Kronos Worldwide, a workforce management company, raised profit from $600 million to $1 billion over six years, in part, by increasing employee engagement by a steady 30%.4 The leaders of the company knew the importance of building trust and authenticity between employees and managers and made that the focus of their program.

In addition to solidifying these workplace relationships, executives treat employees well and only 2% of the company’s top performers ever resign. And when top talent resigns managers celebrate their work at the company and make sure to verbally invite them to return to work for the company, any time. And they do.

As of 2016 Kronos reported over 180 boomerang employees who have resigned and later found their way back to the company by choice. The hiring team at Kronos appreciates boomerang applicants because they already know the culture and company expectations. And the frosting on the cake is that boomerang employees bring new energy to the team and increase morale when they return.

How does a Company Improve Levels of Employee Engagement?

  • Take a Pulse – Measure current engagement levels, talk to employees and ask for feedback.
  • Research – Hire a consultant to provide comprehensive research then adopt and implement employee engagement programs within your organization.
  • Communicate Well – Make sure internal communication is strong around the program including next steps, progress, and commitment.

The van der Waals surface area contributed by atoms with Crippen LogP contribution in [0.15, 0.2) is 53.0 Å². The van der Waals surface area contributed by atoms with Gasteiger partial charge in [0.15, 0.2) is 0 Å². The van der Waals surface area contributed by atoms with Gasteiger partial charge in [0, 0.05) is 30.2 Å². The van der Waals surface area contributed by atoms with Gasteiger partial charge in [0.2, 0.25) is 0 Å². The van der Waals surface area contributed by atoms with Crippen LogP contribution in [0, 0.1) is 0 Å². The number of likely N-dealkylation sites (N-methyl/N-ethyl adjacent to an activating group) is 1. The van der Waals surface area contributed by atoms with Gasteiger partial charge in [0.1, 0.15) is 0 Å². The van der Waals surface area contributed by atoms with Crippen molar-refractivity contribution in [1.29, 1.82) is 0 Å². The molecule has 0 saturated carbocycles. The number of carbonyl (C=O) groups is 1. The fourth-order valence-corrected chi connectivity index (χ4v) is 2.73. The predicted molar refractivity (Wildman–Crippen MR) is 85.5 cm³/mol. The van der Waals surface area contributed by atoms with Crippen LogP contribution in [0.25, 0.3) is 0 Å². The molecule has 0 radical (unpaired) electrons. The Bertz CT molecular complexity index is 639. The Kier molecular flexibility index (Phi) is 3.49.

• Ask for Feedback – Establish feedback channels for all levels of the organization to shape and improve the program.
  • Foster Gratitude – Show public appreciation for employees and celebrate business success, together. Additionally, express gratitude during one on one meetings and conversations. Speak well of coworkers and treat others how you would want to be treated.
  • Express Value – Provide fair pay and exceptional benefits to attract exceptional talent and express value to the talent your company already has.


Low employee engagement costs companies between $450-500 billion each year,6 that’s a steep price tag and proves engagement programs are worth adopting and investing in. Disengaged employees drain the workplace of productivity, motivation, and morale, so professionals at all levels of the organization should be concerned with improving engagement levels.

As a manager, you can start by actively listening to your team members, regularly expressing appreciation for the work your team accomplishes, and preventing boredom by getting to know each person you manage and better understanding areas of personal interest and professional growth. The more time you take to build trust and authenticity with your team the higher engagement levels and productivity will soar.

Erica Thomas is a writer and marketer who is passionate about organizational behavior and leadership.


Footnotes and Articles About Employee Engagement

  1. Kahn, W. A. (1990). Psychological conditions of personal engagement and disengagement at work. Academy of Management Journal, 33(4), 692–724.
  2. Kruse, K. (2012 June 22). What is employee engagement? Forbes.com https://www.forbes.com/sites/kevinkruse/2012/06/22/employee-engagement-what-and-why/#44dc83f27f37
  3. Tomlinson, G. (2010), Building a culture of high employee engagement, Strategic HR Review, Vol. 9 No. 3, pp. 25-31. 
  4. Carberry, S. (2016, April 8). Leaders Stoke Employee Engagement to Ignite Worker Productivity. Investors Business Daily, 1.
  5. Lemon, L. L. (2019) The employee experience: how employees make meaning of employee engagement, Journal of Public Relations Research, 31:5-6, 176-199.
  6. smarp (2020 January 9). 8 Employee engagement statistics you need to know in 2020. Blog.smarp.com